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The Mental Hurdle of Picking High Security Locks

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MBI

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Post Sun May 12, 2013 5:43 am

The Mental Hurdle of Picking High Security Locks

Recently some older posts have been reawakened regarding picking, bumping, and otherwise doing things with Medeco locks the factory probably wishes no one did.

It got me thinking about something Farmerfreak once said to me while he was picking a factory pinned second generation Bilock of mine. It was the first time he'd ever even laid hands on a Bilock, and he had it open in about 27 minutes. I'll paraphrase since I don't remember his exact words, but he said something like 'I had trouble picking high security locks, until one day I just started to BELIEVE I could pick them. Once that happened, suddenly I was able to pick locks I'd never before dreamt of picking. Just apply tension, find the binding part, and set it. Repeat until the lock opens.'

I think he hit the nail on the head.

So this is my story of how I got over my mental hurdle about picking high security locks. The lock was a Medeco m3.

I think a lot of what keeps people from believing they can pick a Medeco is the hype. They're the most popular high security lock in North America and most locksmiths regard them as unpickable.

I've heard on more than one occasion at locksmith expos, the factory reps claim that the YouTube picking vids of Medecos are all bogus, using gimmicked locks. One rep went so far as to say he believed he could count on the fingers of one hand the number of people in the world who can pick a factory pinned Medeco, blind out of the box. He said the first person they ever knew who could pick one, they hired on the spot to work in R&D. Quite a fish tale.

I took a Medeco factory certification class for servicing Medeco locks. The guy teaching the class said he only knew of one person in the world who was able to pick a Medeco and he won a $10,000 bounty that the company had put up as a reward for anyone who could pick one. They did it as a sales gimmick to demonstrate how confident they were that it was unpickable. At the time he said this, I knew of at least two people on lp101 who could pick them. I didn't know if they could pick them blind, but they could pick them. However, I couldn't PROVE they could pick them.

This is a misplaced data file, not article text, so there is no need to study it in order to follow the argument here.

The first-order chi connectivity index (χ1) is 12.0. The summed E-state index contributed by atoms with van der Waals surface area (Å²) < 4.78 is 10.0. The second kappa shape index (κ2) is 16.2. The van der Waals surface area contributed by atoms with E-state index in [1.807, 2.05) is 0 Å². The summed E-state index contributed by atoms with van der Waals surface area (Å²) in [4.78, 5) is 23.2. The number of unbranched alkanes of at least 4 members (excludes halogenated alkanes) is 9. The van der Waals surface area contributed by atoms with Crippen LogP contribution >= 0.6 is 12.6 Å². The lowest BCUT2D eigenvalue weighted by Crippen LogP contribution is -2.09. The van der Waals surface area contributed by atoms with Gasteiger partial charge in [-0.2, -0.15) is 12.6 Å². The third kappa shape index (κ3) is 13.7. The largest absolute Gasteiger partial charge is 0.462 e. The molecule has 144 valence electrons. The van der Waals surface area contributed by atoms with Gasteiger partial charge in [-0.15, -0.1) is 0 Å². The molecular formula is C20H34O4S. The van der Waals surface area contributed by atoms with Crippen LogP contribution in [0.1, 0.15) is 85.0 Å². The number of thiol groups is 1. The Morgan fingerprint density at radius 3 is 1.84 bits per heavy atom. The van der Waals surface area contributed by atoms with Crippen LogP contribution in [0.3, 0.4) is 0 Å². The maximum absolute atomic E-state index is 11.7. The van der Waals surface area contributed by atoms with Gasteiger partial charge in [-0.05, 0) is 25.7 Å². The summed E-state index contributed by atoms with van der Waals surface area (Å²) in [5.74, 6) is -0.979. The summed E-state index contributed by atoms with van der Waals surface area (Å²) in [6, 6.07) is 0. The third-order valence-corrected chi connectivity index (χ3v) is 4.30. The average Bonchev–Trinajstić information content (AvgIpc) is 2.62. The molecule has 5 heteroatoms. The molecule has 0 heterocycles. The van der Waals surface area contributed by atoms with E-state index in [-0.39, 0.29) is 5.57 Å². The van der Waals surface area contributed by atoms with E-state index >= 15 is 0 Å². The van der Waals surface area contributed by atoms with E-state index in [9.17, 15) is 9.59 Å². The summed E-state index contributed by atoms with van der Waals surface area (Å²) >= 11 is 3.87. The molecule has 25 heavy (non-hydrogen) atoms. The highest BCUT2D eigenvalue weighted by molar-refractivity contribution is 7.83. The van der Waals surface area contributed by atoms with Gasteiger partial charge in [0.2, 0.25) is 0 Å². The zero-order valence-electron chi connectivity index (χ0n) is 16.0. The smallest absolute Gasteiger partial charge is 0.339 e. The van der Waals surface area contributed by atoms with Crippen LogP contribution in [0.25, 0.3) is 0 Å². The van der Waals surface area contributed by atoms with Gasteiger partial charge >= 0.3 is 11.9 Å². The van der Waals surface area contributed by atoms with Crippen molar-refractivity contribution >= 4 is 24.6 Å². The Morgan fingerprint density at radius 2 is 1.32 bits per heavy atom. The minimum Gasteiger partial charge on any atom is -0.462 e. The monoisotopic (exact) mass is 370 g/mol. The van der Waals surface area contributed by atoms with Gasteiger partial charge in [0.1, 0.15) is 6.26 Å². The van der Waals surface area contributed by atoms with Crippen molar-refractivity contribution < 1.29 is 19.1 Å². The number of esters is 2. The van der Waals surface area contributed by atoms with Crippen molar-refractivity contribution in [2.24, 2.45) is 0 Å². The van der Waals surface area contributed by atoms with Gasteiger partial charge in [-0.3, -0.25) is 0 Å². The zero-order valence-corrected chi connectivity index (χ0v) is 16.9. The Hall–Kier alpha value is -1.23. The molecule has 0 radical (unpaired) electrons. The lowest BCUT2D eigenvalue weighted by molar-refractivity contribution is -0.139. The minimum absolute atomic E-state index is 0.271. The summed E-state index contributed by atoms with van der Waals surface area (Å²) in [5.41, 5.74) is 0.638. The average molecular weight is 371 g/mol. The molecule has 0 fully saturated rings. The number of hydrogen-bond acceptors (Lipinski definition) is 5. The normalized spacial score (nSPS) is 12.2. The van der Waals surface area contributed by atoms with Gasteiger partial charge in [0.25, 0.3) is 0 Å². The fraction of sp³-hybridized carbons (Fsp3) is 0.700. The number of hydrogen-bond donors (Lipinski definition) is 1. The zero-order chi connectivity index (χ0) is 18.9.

So, after the class I bought a new m3 cylinder from my supplier. I quickly discovered with that insanely wide keyway, regular tension wrenches slip. So I made one specifically for Medeco cylinders. This was before Keypicking.com existed, before we had the Medecoder, before we had any really good tutorials on how to pick them. I wasn't sure how to start, so I decided to just get back to basics and dumped all but one of the pin stacks. I took out my favorite, well polished short hook and got to work. I fiddled around with it and within about a half hour I'd figured out a good way to rotate the pin however I wanted, and how to tell by feel if the pin rotation was set properly or if it was stuck in the false groove.

I carried that lock in my pocket, and every time I had a few idle minutes, like when waiting in the car to pick up my kids, I'd work on picking it. Within a few days I'd gotten up to five pin stacks, but it took me another week of working on it for a few minutes here and there in my spare time before I was able to pick it with six pin stacks. After that I started switching around the pinning so I didn't know the pin rotations and had to figure them out by feel. Learning to pick it progressively like that really wasn't that bad. You just have to believe, not only that it's possible, but that YOU can do it.